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April 1962

Breast CarcinomaA Review of Cases at the Geisinger Memorial Hospital During the Years 1934-1954

Arch Surg. 1962;84(4):439-443. doi:10.1001/archsurg.1962.01300220063010

Since the first modern radical mastectomy, performed by William Stewart Halsted in 1882, much time and effort have been devoted to the study and treatment of breast cancer. In more recent years, there has been disagreement as to the best method of treatment for carcinoma of the breast. Urban1 and Andreassen et al.2 and others have suggested extended radical surgery as an approach to some cases of operable carcinoma. In contrast, McWhirter3 and others recommend simple mastectomy with x-irradiation to the axillary and internal mammary lymph nodes. Park and Lees4 doubt that any form of treatment will appreciably increase the actual cure rate of breast carcinoma. Extending beyond the controversy of ideal treatment there has been equal disagreement as to the methods of reporting series, meaning of survival or cure rates, value of early treatment, etc.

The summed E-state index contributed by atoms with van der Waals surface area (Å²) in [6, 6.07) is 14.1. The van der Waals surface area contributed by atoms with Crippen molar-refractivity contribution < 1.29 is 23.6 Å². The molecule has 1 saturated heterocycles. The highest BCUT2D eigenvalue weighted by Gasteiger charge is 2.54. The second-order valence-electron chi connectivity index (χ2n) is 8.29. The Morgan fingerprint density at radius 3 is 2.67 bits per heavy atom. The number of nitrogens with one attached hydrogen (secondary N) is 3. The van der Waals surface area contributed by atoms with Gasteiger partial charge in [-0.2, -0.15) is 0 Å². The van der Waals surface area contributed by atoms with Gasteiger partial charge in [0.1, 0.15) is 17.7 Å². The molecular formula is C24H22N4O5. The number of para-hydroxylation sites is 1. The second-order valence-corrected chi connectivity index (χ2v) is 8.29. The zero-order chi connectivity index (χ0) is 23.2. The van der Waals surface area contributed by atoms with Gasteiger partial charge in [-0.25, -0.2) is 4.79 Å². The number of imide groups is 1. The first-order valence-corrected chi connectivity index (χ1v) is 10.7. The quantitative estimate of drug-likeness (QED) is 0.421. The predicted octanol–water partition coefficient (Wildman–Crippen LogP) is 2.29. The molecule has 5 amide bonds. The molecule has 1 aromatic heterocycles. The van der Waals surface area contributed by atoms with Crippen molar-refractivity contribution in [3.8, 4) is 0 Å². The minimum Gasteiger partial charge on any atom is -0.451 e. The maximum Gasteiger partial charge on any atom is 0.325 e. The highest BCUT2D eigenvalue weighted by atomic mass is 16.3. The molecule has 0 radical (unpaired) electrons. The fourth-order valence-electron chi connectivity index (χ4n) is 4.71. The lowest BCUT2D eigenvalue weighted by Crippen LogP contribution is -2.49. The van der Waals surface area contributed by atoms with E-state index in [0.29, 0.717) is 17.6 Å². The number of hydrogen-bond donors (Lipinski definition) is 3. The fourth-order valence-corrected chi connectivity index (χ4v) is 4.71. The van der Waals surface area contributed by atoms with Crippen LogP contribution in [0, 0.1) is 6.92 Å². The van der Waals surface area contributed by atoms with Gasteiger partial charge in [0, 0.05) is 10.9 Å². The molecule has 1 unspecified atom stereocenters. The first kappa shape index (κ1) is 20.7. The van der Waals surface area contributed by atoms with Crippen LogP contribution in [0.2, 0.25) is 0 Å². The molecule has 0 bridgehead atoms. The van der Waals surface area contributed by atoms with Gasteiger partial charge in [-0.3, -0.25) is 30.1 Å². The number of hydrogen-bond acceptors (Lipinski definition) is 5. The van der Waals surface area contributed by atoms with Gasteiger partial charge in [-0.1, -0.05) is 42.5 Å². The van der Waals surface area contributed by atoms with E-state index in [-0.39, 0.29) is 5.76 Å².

The purpose of this paper is not to take sides

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